Q. Can we suffer a burn from an arc flash if the incident energy is less than 1.2 calories per centimeter squared?
A. Yes, hazards can still exist at this level although, it’s important to understand how to interact with electrical equipment to stay safe.
Estimating the injury due to arc flash
NFPA 70E states-According to the Stoll skin burn injury model, the onset of a second degree burn on unprotected skin is likely to occur at an exposure of 1.2 cal/cm^2 (5 J/cm^2) for one second.
NFPA 70E 130.7(C)(6), Body Protection, states, “Employees shall wear arc-rated clothing wherever there is a possible exposure to an electric arc flash above the threshold incident energy level for a second-degree burn [1.2 cal/cm2].” Essentially what this means is that employees must wear the proper PPE to protect their bodies from a potential arc flash if the incident energy is calculated to be 1.2 calories per centimeter squared or greater. If the incident energy is calculated to be less than 1.2 calories per centimeter squared arc rated PPE would not be required because not enough heat energy would be released to produce a second-degree burn. What is important to understand is that incident energy is calculated at a distance.
Hazards can exist when working below 1.2 cal/cm^2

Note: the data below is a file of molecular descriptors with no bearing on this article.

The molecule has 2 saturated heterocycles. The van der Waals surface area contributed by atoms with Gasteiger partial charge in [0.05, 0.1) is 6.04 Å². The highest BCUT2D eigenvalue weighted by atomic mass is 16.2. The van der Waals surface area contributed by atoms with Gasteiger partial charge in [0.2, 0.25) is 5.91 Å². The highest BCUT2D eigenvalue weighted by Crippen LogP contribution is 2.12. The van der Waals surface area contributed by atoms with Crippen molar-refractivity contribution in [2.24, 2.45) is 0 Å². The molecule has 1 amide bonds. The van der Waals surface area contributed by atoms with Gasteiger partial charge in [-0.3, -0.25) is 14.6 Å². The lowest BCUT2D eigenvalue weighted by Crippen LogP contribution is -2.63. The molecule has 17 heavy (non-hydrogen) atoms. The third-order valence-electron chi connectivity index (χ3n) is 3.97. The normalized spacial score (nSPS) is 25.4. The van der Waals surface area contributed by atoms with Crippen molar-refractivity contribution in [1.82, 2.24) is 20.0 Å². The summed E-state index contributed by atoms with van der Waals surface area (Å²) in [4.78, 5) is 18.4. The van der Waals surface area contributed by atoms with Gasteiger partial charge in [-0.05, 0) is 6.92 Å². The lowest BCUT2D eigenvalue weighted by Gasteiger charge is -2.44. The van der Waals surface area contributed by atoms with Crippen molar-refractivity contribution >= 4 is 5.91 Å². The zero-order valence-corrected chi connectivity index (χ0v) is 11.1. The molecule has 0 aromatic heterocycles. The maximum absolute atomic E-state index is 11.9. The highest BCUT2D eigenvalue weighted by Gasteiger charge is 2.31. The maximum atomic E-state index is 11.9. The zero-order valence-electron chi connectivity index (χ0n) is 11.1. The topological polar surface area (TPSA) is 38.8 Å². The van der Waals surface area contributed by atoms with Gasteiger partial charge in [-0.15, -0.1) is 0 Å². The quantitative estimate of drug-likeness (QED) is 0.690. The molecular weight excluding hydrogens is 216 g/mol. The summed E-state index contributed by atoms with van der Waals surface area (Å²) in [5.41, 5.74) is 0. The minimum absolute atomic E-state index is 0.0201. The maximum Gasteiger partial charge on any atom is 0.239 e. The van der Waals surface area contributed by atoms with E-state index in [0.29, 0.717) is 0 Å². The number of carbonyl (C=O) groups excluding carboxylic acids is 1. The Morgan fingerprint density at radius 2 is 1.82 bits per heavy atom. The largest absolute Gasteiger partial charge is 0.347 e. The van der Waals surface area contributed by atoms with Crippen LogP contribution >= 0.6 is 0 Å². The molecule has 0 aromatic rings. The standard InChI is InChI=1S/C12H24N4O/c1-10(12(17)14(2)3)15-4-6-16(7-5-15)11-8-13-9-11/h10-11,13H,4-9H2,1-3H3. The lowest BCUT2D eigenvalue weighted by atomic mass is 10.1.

There is a direct relationship between distance and heat. The closer we are to a source of heat the hotter it is. When an equipment label indicates a hazard less than 1.2 cal/cm^2 at an 18″ working distance it simply means, if you’re face and body are where they should be (18″ away from the point of the arc), then your face and body should not receive a blister or worse in the event of an arc flash. However, your hands and arms will almost always be closer than this distance consequently they can be exposed to a level of heat energy that is greater than 1.2 calories per centimeter squared.
How do we stay safe?
Because the hands and arms will most likely be inside of the working distance Rozel recommends that employees wear a long sleeve non-melting shirt (i.e., cotton) at a minimum. Preferably, we suggest an arc rated daily wear shirt which generally has an arc thermal performance value (ATPV) of 8 calories per centimeter squared.
Hands should be protected by gloves
OSHA as well as NFPA 70E requires that if your hands are closer than the restricted approach boundary (example: 12″ to 480V) then your hands must be insulated by wearing voltage rated gloves with leather protectors. Remember that a low arc flash hazard doesn’t mean a low shock hazard. Not only will these gloves protect your hands from the shock hazard they will also keep you from receiving a burn.
All equipment with a rating of less than 1.2 cal/cm^2 should be treated very similarly. Even if your label indicates a hazard of less than 1.2 cal/cm^2 at 18″ (or if an older label says Category 0), you should still have proper PPE on your hands and arms if you place them closer than the working distance.